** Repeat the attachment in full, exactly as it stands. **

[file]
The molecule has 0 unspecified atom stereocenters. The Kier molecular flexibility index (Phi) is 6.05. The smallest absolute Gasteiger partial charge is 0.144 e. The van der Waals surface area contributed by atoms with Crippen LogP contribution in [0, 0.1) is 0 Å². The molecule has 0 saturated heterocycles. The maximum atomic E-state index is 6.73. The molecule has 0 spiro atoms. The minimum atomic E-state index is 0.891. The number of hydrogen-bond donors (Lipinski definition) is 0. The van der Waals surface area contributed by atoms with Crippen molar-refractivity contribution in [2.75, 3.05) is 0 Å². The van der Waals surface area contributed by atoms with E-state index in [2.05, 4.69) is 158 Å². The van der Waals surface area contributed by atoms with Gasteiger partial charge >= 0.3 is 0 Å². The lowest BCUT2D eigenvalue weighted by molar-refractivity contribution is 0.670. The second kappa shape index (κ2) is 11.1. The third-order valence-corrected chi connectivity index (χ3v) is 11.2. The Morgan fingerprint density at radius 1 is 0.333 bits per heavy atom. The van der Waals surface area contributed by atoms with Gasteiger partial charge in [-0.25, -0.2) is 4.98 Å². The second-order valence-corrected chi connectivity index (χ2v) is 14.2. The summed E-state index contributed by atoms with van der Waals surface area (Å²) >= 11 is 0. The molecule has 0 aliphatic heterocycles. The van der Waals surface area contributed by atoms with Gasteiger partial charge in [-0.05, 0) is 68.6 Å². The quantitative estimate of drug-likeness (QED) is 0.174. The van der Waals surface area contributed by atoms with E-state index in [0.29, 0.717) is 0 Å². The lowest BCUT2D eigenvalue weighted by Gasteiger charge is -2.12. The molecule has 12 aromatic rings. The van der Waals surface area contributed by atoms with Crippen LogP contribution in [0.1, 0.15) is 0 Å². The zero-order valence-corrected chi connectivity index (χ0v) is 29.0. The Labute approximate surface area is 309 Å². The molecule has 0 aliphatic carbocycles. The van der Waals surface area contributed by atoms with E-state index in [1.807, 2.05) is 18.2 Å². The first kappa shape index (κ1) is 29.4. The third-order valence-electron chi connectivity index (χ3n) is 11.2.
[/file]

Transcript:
The molecule has 0 unspecified atom stereocenters. The Kier molecular flexibility index (Phi) is 6.05. The smallest absolute Gasteiger partial charge is 0.144 e. The van der Waals surface area contributed by atoms with Crippen LogP contribution in [0, 0.1) is 0 Å². The molecule has 0 saturated heterocycles. The maximum atomic E-state index is 6.73. The molecule has 0 spiro atoms. The minimum atomic E-state index is 0.891. The number of hydrogen-bond donors (Lipinski definition) is 0. The van der Waals surface area contributed by atoms with Crippen molar-refractivity contribution in [2.75, 3.05) is 0 Å². The van der Waals surface area contributed by atoms with E-state index in [2.05, 4.69) is 158 Å². The van der Waals surface area contributed by atoms with Gasteiger partial charge >= 0.3 is 0 Å². The lowest BCUT2D eigenvalue weighted by molar-refractivity contribution is 0.670. The second kappa shape index (κ2) is 11.1. The third-order valence-corrected chi connectivity index (χ3v) is 11.2. The Morgan fingerprint density at radius 1 is 0.333 bits per heavy atom. The van der Waals surface area contributed by atoms with Gasteiger partial charge in [-0.25, -0.2) is 4.98 Å². The second-order valence-corrected chi connectivity index (χ2v) is 14.2. The summed E-state index contributed by atoms with van der Waals surface area (Å²) >= 11 is 0. The molecule has 0 aliphatic heterocycles. The van der Waals surface area contributed by atoms with Gasteiger partial charge in [-0.05, 0) is 68.6 Å². The quantitative estimate of drug-likeness (QED) is 0.174. The van der Waals surface area contributed by atoms with E-state index in [0.29, 0.717) is 0 Å². The lowest BCUT2D eigenvalue weighted by Gasteiger charge is -2.12. The molecule has 12 aromatic rings. The van der Waals surface area contributed by atoms with Crippen LogP contribution in [0.1, 0.15) is 0 Å². The zero-order valence-corrected chi connectivity index (χ0v) is 29.0. The Labute approximate surface area is 309 Å². The molecule has 0 aliphatic carbocycles. The van der Waals surface area contributed by atoms with E-state index in [1.807, 2.05) is 18.2 Å². The first kappa shape index (κ1) is 29.4. The third-order valence-electron chi connectivity index (χ3n) is 11.2.